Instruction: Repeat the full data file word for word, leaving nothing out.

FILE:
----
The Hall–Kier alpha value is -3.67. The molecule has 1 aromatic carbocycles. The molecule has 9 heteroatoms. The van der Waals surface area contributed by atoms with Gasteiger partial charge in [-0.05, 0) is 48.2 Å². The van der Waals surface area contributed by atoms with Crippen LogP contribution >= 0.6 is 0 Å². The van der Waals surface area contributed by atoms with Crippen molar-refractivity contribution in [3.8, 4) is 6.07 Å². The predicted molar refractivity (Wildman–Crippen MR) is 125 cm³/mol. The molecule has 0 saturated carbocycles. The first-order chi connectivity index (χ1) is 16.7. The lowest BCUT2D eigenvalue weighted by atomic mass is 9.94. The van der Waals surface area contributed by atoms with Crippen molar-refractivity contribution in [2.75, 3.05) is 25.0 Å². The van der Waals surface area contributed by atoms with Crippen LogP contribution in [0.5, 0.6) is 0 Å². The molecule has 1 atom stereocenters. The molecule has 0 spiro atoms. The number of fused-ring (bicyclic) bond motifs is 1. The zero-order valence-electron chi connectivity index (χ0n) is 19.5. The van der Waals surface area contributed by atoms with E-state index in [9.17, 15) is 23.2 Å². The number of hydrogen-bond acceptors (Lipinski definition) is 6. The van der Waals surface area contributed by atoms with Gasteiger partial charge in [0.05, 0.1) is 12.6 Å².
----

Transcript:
The Hall–Kier alpha value is -3.67. The molecule has 1 aromatic carbocycles. The molecule has 9 heteroatoms. The van der Waals surface area contributed by atoms with Gasteiger partial charge in [-0.05, 0) is 48.2 Å². The van der Waals surface area contributed by atoms with Crippen LogP contribution >= 0.6 is 0 Å². The van der Waals surface area contributed by atoms with Crippen molar-refractivity contribution in [3.8, 4) is 6.07 Å². The predicted molar refractivity (Wildman–Crippen MR) is 125 cm³/mol. The molecule has 0 saturated carbocycles. The first-order chi connectivity index (χ1) is 16.7. The lowest BCUT2D eigenvalue weighted by atomic mass is 9.94. The van der Waals surface area contributed by atoms with Crippen molar-refractivity contribution in [2.75, 3.05) is 25.0 Å². The van der Waals surface area contributed by atoms with Crippen LogP contribution in [0.5, 0.6) is 0 Å². The molecule has 1 atom stereocenters. The molecule has 0 spiro atoms. The number of fused-ring (bicyclic) bond motifs is 1. The zero-order valence-electron chi connectivity index (χ0n) is 19.5. The van der Waals surface area contributed by atoms with E-state index in [9.17, 15) is 23.2 Å². The number of hydrogen-bond acceptors (Lipinski definition) is 6. The van der Waals surface area contributed by atoms with Gasteiger partial charge in [0.05, 0.1) is 12.6 Å².